For each Voronoi model we computed the DTFE density field from the particle distribution and applied the MMF. Following our previously described scheme, we first identified the blobs from the complete particle distribution. After removal of the blob particles, the filaments are found. Following the equivalent process for the filaments, the last step of the MMF procedure concerns the identification of the wall particles. The remaining particles are tagged as field particles.
Figure 9 shows the outcome of the MMF applied to Voronoi Model C. Visually, the resemblance between real and MMF identified blob, filament and wall particles is remarkably good. The second row of panels shows the real detections of MMF: MMF clearly manages to identify all clusters, filaments and even the more tenuous walls in the weblike galaxy distribution. The false detections do appear to have a somewhat broader spatial distribution than those of the corresponding real detections. Most of them reside in the boundary regions of the blobs, filaments and walls: they are mainly an artefact due to the fact that the effective extent of the MMF morphology masks is slightly larger than the intrinsic extent of the Voronoi components. Finetuning of the filter scales (Eq. (1)) is a potential solution for curing this artefact.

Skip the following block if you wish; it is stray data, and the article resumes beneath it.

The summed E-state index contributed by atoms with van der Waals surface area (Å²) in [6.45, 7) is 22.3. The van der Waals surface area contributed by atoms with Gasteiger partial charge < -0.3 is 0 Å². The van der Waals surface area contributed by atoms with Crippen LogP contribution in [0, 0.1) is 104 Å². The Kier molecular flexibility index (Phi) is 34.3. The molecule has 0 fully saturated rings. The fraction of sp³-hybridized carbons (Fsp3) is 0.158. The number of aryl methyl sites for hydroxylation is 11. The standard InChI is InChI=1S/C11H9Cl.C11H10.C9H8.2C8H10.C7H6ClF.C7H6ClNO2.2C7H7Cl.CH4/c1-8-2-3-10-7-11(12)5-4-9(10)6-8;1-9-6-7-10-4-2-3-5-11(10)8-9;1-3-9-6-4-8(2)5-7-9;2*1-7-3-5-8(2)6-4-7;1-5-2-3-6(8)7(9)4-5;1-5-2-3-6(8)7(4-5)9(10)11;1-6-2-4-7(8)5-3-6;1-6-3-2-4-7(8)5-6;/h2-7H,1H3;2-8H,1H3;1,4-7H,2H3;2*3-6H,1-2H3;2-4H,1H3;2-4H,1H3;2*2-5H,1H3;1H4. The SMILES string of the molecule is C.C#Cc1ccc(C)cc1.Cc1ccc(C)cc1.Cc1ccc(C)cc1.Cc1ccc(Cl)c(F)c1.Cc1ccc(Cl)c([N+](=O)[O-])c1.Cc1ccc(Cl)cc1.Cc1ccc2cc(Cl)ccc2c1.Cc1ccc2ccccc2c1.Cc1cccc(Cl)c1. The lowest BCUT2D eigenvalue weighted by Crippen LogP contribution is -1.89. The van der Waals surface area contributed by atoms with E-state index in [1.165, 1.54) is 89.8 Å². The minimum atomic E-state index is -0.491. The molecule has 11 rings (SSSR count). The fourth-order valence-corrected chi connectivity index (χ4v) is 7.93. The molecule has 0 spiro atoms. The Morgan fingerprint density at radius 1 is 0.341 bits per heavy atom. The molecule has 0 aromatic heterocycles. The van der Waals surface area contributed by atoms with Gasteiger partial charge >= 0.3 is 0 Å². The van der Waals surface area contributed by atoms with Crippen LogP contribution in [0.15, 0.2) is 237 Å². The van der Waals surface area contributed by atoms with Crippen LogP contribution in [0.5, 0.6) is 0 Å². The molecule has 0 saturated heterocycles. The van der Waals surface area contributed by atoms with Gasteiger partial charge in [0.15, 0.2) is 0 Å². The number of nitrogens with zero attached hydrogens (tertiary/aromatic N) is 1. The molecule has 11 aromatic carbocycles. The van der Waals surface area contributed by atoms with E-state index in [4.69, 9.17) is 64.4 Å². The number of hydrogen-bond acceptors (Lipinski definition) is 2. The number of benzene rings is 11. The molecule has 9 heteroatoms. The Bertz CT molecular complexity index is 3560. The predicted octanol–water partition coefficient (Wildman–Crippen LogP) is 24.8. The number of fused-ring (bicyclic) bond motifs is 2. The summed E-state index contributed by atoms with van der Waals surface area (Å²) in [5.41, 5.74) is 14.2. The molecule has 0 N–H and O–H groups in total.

Figure 10: Reals versus false detections for different voronoi models (see Table 2) (A: solid, B: dotted, C: dashed, D: dotteddashed) for blobs ( left), filaments ( center) and walls ( right). We applied the MMF (black) and simple density thresholding (grey) in order to compare both methods.